Three weeks ago I got to meet one of my musical heroes. I went to an 8-bit game design workshop at NYU focused around programming games for developing nations. It was organized into a series of tutorials, each focusing on a different element of the game design process. The tutorial on music design was hosted by 8bitpeople’s Nullsleep, Jeremiah Johnson, one of my two favorite chiptune artists! As he instructed the room on the finer points of using the Famitracker software to script authentic 8-bit music, I was struck by some of the nuance in his process. Creativity is a messy and fluid endeavor where mistakes and successes remain ambiguous until they can be contextualized within a final draft.
When Jeremiah programmed the Famitracker, his instrument, I watched as he pushed notes around, made arbitrary decisions and deliberately turned his attention from some tasks which became too arduous. His demo was still awesome, but I was struck by how unstructured his creative process seemed. Famitracker is a music scripting instrument, the notes are organized and prearranged, despite this formal quality there remains a good deal of negotiation between the artist and its interface. I have forever stereotyped music composition as a fairly sterile and surgical art, far away from the authentic feedback between an artist and their instrument. I always had imagined live music as the moment of the authentic, and pigeonholed studio compositions as somehow stale. Watching Jeremiah work helped me to see that all artists hold a unique relationship to their instrument no matter how mechanical, electronic, or mundane that instrument might seem. Even static compositions bring with them history, negotiation and risk. These were liberating ideas, when it came time for me to compose a song on Famitracker, I was able to rip in and rapidly sift ideas from my mind to the canvas.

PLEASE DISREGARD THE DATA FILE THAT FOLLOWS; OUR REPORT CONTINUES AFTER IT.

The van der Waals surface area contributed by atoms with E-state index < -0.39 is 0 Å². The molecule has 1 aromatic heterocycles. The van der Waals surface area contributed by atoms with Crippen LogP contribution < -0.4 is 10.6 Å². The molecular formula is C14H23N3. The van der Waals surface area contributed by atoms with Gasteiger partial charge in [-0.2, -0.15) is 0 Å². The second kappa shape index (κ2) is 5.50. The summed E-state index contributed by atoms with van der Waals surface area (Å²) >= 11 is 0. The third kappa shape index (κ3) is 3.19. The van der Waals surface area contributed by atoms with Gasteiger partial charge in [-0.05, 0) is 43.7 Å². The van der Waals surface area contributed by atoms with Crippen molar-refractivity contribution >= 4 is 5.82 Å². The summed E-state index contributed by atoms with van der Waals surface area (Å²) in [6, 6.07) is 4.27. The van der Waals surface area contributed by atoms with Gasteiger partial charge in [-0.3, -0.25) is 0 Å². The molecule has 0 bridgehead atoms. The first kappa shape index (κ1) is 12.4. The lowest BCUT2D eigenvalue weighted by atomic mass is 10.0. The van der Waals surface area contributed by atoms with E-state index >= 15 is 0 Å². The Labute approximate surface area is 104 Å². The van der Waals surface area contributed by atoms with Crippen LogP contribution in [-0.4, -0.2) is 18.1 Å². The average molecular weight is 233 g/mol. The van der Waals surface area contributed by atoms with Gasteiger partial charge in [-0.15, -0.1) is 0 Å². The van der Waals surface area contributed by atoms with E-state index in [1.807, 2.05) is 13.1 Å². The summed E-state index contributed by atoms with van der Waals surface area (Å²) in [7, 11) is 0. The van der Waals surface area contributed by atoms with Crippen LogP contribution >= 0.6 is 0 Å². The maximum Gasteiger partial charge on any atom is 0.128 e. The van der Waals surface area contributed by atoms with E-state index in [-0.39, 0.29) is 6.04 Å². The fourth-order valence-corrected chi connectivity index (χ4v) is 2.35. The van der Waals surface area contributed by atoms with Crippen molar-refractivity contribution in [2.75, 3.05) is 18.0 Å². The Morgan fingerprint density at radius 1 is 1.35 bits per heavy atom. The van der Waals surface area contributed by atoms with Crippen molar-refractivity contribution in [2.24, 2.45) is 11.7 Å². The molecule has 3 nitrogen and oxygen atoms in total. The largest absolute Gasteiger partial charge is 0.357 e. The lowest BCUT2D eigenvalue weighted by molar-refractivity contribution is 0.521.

Eventually, I tried to program in a portamento effect (think: keyboard intro,The Cars, “My Best Friend’s Girl”), and needed some help. Jeremiah came over and started to fiddle with the options, but he was having trouble getting it to work as well. It took about five minutes of trial and error before we figured out how to get the effect just right. These mistakes, bad notes, even misspelled words are all part of the creative process and they inscribe themselves into the larger work, even if they only remain in spirit. Understanding these hiccups and nuances let me view composition from a new perspective where I could recognize all of the skirmishes and textures which have been made invisible in the final product. Live music is often constructed as a space of possibility, where these odd textures and negotiations are given the opportunity to appear. How is this presumption challenged if studio compositions can be read as a series of mistakes leading to an arbitrary but coherent whole?
My big song is called Clever Fishies (Click to hear it!) it will be the soundtrack to a game called Math Shark.
Check out Nullsleep’s Her Lazer Light Eyes to hear why I’m so psyched!